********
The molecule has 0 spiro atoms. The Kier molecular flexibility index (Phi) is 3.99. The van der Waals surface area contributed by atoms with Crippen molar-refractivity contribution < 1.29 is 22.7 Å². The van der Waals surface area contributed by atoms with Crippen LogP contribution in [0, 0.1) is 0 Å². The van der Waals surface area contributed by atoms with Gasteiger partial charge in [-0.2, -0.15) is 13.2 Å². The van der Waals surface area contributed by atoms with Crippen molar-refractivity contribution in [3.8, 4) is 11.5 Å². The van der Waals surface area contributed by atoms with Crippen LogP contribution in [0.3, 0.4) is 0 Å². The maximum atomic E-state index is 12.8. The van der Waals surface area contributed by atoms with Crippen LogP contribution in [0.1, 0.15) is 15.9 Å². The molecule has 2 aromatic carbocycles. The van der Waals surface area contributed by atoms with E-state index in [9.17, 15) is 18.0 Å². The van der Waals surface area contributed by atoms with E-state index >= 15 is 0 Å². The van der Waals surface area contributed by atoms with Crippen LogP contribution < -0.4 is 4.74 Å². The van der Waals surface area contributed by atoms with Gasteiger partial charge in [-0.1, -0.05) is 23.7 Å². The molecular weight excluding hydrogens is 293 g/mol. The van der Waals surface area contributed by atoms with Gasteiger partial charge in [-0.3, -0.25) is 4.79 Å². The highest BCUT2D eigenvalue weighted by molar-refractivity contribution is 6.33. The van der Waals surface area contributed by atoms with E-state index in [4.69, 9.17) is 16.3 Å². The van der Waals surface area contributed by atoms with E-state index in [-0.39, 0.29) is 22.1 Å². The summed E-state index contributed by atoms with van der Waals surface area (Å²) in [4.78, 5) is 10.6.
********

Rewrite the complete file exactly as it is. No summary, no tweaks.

The molecule has 0 spiro atoms. The Kier molecular flexibility index (Phi) is 3.99. The van der Waals surface area contributed by atoms with Crippen molar-refractivity contribution < 1.29 is 22.7 Å². The van der Waals surface area contributed by atoms with Crippen LogP contribution in [0, 0.1) is 0 Å². The van der Waals surface area contributed by atoms with Gasteiger partial charge in [-0.2, -0.15) is 13.2 Å². The van der Waals surface area contributed by atoms with Crippen molar-refractivity contribution in [3.8, 4) is 11.5 Å². The van der Waals surface area contributed by atoms with Crippen LogP contribution in [0.3, 0.4) is 0 Å². The maximum atomic E-state index is 12.8. The van der Waals surface area contributed by atoms with Crippen LogP contribution in [0.1, 0.15) is 15.9 Å². The molecule has 2 aromatic carbocycles. The van der Waals surface area contributed by atoms with E-state index in [9.17, 15) is 18.0 Å². The van der Waals surface area contributed by atoms with E-state index >= 15 is 0 Å². The van der Waals surface area contributed by atoms with Crippen LogP contribution < -0.4 is 4.74 Å². The van der Waals surface area contributed by atoms with Gasteiger partial charge in [-0.1, -0.05) is 23.7 Å². The molecular weight excluding hydrogens is 293 g/mol. The van der Waals surface area contributed by atoms with Gasteiger partial charge in [-0.3, -0.25) is 4.79 Å². The highest BCUT2D eigenvalue weighted by molar-refractivity contribution is 6.33. The van der Waals surface area contributed by atoms with E-state index in [4.69, 9.17) is 16.3 Å². The van der Waals surface area contributed by atoms with E-state index in [-0.39, 0.29) is 22.1 Å². The summed E-state index contributed by atoms with van der Waals surface area (Å²) in [4.78, 5) is 10.6.